Today was difficult.
Before going to Audrey’s library class, I realized I had to chip away at about 2 inches of frozen ice on the back and front windshield of the car- and I’d forgotten my gloves. Then I couldn’t find a parking spot on the steep, hilly area where the library is. Finally found something that was close enough to a spot and took a chance.
A mom I don’t know well but who’s in my circle practically exploded when I walked into the storytime room: “So I’m pregnant!” I’ve never gotten the feeling that she knows I just lost my husband. Earlier this year she was asking me what we were up to for the holidays in a very nonchalant way as if “we” included you.
Anyway, I think I started out with, “Oh that’s great” and then finished with “Good for you.”
I zoned out during some of the cheery children’s songs we sing thinking how remarkably similar the feeling of finding out others are pregnant is to finding my name wasn’t on the list after cheerleading tryouts in the eighth grade. A friend told me before I’d had a chance to go see “the list,” just shaking her head silently when I ask her “Did you see my name?”
It’s funny I think how hearing something affirmative for someone else right now means mostly, “No, not you,” to me. “They get it. You don’t.”
The librarian who does the story time reads a book called “Daddy Mountain” all about a child climbing up their daddy. I start to feel sick. I wonder if Audrey is feeling the loss and worry about her. After he finishes a very enthusiastic read of the book, I see him roll his eyes as if he realizes. He actually came to your funeral. You had visited the program a few times with Audrey and he knew you. After class, he tells me, “I read a book…I wasn’t thinking…” “It’s alright,” I tell him.
Two mothers from the class that are in our old play group but I hadn’t gotten the chance to know very well invited me to lunch at a new Korean tofu place. I love soon doo boo chigae so I accepted. Plus it was the lunar New Year and I wanted to do something to celebrate that.
We head back out in the icy street and I feel like I need to just sit in the car and cry for a while, but instead I follow one mom to the restaurant in the next town.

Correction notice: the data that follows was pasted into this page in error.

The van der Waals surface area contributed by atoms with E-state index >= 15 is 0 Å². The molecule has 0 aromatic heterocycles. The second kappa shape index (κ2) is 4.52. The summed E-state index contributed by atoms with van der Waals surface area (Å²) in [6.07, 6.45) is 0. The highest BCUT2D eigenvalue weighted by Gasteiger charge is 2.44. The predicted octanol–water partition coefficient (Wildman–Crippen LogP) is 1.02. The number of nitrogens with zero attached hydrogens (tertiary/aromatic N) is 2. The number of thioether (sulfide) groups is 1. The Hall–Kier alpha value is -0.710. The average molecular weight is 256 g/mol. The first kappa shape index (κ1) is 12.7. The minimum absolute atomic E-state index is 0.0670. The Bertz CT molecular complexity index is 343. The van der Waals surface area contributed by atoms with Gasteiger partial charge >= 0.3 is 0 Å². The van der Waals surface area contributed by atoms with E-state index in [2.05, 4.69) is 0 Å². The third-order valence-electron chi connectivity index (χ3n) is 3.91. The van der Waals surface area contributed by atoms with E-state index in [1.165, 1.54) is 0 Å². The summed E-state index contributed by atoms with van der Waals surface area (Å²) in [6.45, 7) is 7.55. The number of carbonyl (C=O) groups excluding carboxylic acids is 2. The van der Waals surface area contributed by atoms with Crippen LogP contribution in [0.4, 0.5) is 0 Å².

Since neither of the women were Korean, I make suggestions for meal choices and explained what certain things were. I felt a brief excitement that I had discovered a really good find in restaurants and you and I will come back here… only to realize, of course we won’t. You would’ve liked it.
After lunch, where Audrey mostly squirmed all over the booth, it was a no nap afternoon.
I received in the mail photos of happier days from a cousin of yours…our last trip to Chicago in May. We are smiling, standing with your relatives outside a Korean restaurant, holding Audrey in a rainbow summer dress. She is much younger.
Your cousin also included a few photos from years ago when we lived in Park Slope Brooklyn and she and her brother came to visit us. We took them to Dumbo and took some photos there. There’s a nice one of the two of us by the Brooklyn bridge. I’m in that red leather trench coat I got at the Chelsea flea market for thirty bucks, the scarf you brought me back from London, and a little green cap, you’re in the lightweight coat from Siki you always wore and jeans. You’re wearing your brown plastic glasses which I liked very much on you…the ones you had before your previous ones- that now sit on your desk in the corner- next to your wallet.
I decided Audrey and I would dress up in our traditional Korean dresses- hamboks- and she could bow to me three times and I’d give her money in her little money pouch. I think that’s how the Korean tradition goes.
I hadn’t taken out my hambok since I packed it away after wearing it six Februarys ago on our trip to Korea during the lunar New Year. I had worn it a few times there, bowing to all of your relatives- in both Seoul and Daegu.
I took the two boxes down from the closet with our outfits from our wedding and first opened yours by mistake. I thought to myself, “Why am I doing this to myself?” You last wore your hambok on our wedding day. You complained to me about the pink pants.
I put on my dress, tying the long ribbon in a messy bow because I don’t know the proper way to tie it. Audrey seemed impressed telling me “You’re all dressed up mommy!” I recalled like yesterday quickly getting changed from my wedding gown into this dress before we did the traditional tea ceremony at our wedding reception. Just like yesterday- I remember reapplying my lipstick even.
I put on Audrey’s dress and explain to her my caucasian version of the tradition. She happily complied by bowing and receiving her cash. I take a photograph of us in the mirror.
Then we were done and I was relieved to pack up my dress again and store it away in the closet. It was too painful. I grieve the loss of a whole culture that had become partly mine.
Audrey is asleep quickly tonight. I sit here with my tea.
Your cousin wrote a nice note with the photos she sent and says that hopefully the pictures will bring a smile to my face. It’s still too early for that.
Just disbelief and a strong desire to time travel.